I am comforted, inspired even, by the thought of the succession of Canadian Christmases we might have had. I remember my one and only trip to Canada back in the ‘eighties. It was Christmas then. There were plastic reindeer galloping merrily across every front garden (or should it be yard?) and plastic Santas attempting to squeeze themselves down non-existent chimneys. Fake snow decorated every window, real snow fell ‘snow on snow’ into the garden and creatures that might have been squirrels or maybe skunks looped their way along the tops of boundary fences. It would have been nice to be there every Christmas.

It would have been nice…

A bit of a long paddle, though. She is talking about the Atlantic.

She goes on talking and I suppose I am listening and making the appropriate replies, but also I am imagining myself walking on water, skimming the Atlantic Ocean on foot, only it isn’t icy cold and mind-bogglingly, Titanic-sinkingly deep like the real Atlantic but shallow and warm. Yes, I am that woman in the Dior perfume ad – Charlize whatever – and I am slender and young and wearing a gold dress so tiny and yet so beautiful it seems part of me. Water glistens down my throat, and the sun catching it and glinting off it, and I am perfumed and mysterious and splashing my way across calm waters towards a golden sunset.

The rain it raineth on the just

I was just wondering what the worst possible personality trait to have been born with. What would be a real curse? So, internet-says-this:

  • Arrogance
  • Rudeness
  • Dishonesty
  • Moodiness
  • Conceit
  • Unreliability
  • Condescension…

The trouble with all these nasty traits is that the person who possesses them is almost certainly not the person who suffers from them. That’s other people. If you’re conceited, arrogant or condescending you’re most probably unaware of the fact. Think of Lady Catherine de Bourgh in Pride and Prejudice; think of Mr Collins for that matter: Condescension and Conceit in league with one another and comfortable in their own skins.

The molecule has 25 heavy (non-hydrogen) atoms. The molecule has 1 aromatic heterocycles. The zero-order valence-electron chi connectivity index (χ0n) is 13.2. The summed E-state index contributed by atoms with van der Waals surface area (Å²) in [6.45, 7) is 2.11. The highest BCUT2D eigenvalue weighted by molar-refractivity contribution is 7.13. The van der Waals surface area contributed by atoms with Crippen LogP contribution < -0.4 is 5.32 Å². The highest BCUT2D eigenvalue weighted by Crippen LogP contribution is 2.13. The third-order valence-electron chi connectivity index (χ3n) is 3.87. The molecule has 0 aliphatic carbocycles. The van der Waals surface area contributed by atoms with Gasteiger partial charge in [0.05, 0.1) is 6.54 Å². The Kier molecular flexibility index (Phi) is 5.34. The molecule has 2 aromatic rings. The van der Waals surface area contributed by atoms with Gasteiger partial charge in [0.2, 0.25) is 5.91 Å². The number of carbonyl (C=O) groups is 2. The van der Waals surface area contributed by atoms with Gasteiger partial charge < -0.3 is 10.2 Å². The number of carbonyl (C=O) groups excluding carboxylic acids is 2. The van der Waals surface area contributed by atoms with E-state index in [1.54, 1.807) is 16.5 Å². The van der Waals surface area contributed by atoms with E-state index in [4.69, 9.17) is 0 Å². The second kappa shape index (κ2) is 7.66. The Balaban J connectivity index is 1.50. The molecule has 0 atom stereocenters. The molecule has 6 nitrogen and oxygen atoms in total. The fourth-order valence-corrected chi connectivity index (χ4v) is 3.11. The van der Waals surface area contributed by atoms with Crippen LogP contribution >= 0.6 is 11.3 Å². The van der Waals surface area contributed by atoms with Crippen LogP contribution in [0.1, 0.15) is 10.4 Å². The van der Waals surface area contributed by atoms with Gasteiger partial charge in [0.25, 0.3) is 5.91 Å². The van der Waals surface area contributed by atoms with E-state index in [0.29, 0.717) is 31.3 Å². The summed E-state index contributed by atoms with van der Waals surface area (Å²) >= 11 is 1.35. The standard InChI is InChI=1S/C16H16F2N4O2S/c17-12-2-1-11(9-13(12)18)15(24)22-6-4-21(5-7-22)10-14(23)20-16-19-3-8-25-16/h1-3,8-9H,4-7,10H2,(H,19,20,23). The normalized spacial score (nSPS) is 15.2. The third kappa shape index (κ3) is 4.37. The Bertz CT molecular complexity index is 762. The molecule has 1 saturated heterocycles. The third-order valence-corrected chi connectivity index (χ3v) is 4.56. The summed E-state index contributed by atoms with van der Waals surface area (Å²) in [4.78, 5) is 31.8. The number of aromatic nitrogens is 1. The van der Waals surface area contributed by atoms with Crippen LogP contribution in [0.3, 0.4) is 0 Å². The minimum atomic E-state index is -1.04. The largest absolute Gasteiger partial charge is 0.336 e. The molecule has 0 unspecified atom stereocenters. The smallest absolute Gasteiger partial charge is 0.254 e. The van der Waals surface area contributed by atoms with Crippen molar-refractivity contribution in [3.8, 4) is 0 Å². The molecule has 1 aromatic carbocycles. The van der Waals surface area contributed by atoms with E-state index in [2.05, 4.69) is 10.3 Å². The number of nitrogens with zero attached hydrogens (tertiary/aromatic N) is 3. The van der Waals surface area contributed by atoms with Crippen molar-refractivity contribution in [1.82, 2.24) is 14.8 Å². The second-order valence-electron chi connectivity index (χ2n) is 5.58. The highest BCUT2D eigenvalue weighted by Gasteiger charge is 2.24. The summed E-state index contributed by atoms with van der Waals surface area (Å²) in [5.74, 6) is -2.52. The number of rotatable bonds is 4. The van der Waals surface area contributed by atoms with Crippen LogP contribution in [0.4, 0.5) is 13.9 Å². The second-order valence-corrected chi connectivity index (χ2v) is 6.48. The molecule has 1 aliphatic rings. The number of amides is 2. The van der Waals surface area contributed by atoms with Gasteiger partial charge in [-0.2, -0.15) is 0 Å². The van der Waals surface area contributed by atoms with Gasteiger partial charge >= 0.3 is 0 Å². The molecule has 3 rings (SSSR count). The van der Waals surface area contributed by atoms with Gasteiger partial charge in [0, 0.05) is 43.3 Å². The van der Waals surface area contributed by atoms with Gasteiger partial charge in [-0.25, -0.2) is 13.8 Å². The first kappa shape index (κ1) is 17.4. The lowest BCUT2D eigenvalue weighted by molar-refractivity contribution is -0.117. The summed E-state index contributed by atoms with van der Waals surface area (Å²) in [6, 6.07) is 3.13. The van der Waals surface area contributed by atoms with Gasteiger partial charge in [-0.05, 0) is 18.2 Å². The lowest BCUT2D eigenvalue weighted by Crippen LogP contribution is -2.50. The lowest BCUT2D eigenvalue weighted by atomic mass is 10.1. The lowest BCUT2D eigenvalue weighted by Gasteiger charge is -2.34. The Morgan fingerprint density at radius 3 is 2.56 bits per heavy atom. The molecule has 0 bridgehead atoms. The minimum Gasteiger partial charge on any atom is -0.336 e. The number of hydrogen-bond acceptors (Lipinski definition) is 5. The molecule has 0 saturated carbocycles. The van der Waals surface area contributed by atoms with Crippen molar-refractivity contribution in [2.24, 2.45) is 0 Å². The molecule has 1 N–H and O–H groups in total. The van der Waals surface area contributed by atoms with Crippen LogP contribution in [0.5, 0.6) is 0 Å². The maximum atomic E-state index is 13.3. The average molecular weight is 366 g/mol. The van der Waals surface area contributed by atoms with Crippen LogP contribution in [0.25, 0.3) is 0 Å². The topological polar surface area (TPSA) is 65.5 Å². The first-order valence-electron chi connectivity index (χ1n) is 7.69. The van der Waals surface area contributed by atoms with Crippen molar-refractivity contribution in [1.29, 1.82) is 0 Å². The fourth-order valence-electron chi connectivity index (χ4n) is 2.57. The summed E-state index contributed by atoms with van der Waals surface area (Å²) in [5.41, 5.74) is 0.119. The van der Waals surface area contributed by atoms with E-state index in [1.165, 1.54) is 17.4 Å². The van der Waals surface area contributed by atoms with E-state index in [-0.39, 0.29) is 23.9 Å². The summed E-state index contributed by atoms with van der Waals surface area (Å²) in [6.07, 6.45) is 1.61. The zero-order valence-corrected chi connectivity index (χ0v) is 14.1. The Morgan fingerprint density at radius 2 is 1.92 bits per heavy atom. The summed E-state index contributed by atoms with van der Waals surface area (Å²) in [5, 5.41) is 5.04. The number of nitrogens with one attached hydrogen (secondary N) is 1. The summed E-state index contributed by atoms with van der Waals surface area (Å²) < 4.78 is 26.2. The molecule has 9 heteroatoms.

Rather, it seems to me that the worst trait to be cursed with, from the point of view of the individual him- or herself, is a Sense of Justice. It’s the unshakeable conviction that the world must be fair – that things just have to work out right in the end. Most of us are afflicted with it and it’s so difficult to shake off.

The advice always seems to be: man up, get over it. The world isn’t fair; it never was and it never will be. Fairness/justice – that’s just something people invented so as to feel a little less scared. Who can bear to know that they are at mercy of an unfair, unjust world where just about anything could and might happen at any time?  Once again we are floating specks in a vast, impersonal universe.

I was talking to my sister yesterday – the Canadian one whose husband is gradually dying of cancer. She is tormented by this concept of fairness/unfairness as never before. They had planned their retirement together – time at last to drive off and discover the rest of Canada, time to travel the world; the new ‘retirement’ car that was already on order and now has to be cancelled; time to get stuck into all those much researched and looked-forward-to hobbies. How can all that not be going to happen now?

Having never really considered it before she finds herself tossed into that most basic of philosophical debates – the Problem of Suffering and Evil. She made the mistake of mentioning to a woman at her crafts group that she was feeling angry at God for what he had done to her and to her husband. How can he be a Loving God, she asked, and inflict such pain on the human beings he is supposed to have created?

She regretted this, rather. The woman didn’t say much at the time but went away looking troubled. Later that evening she telephoned my sister to deliver a long, long lecture on the necessity for Faith, for Prayer, and most especially for Hope. Her husband had also been quite ill in the past, she said, but she had prayed for him; she had put herself in the hands of the Lord. My sister said yes, but your husband wasn’t actually dying, was he? Dying’s different.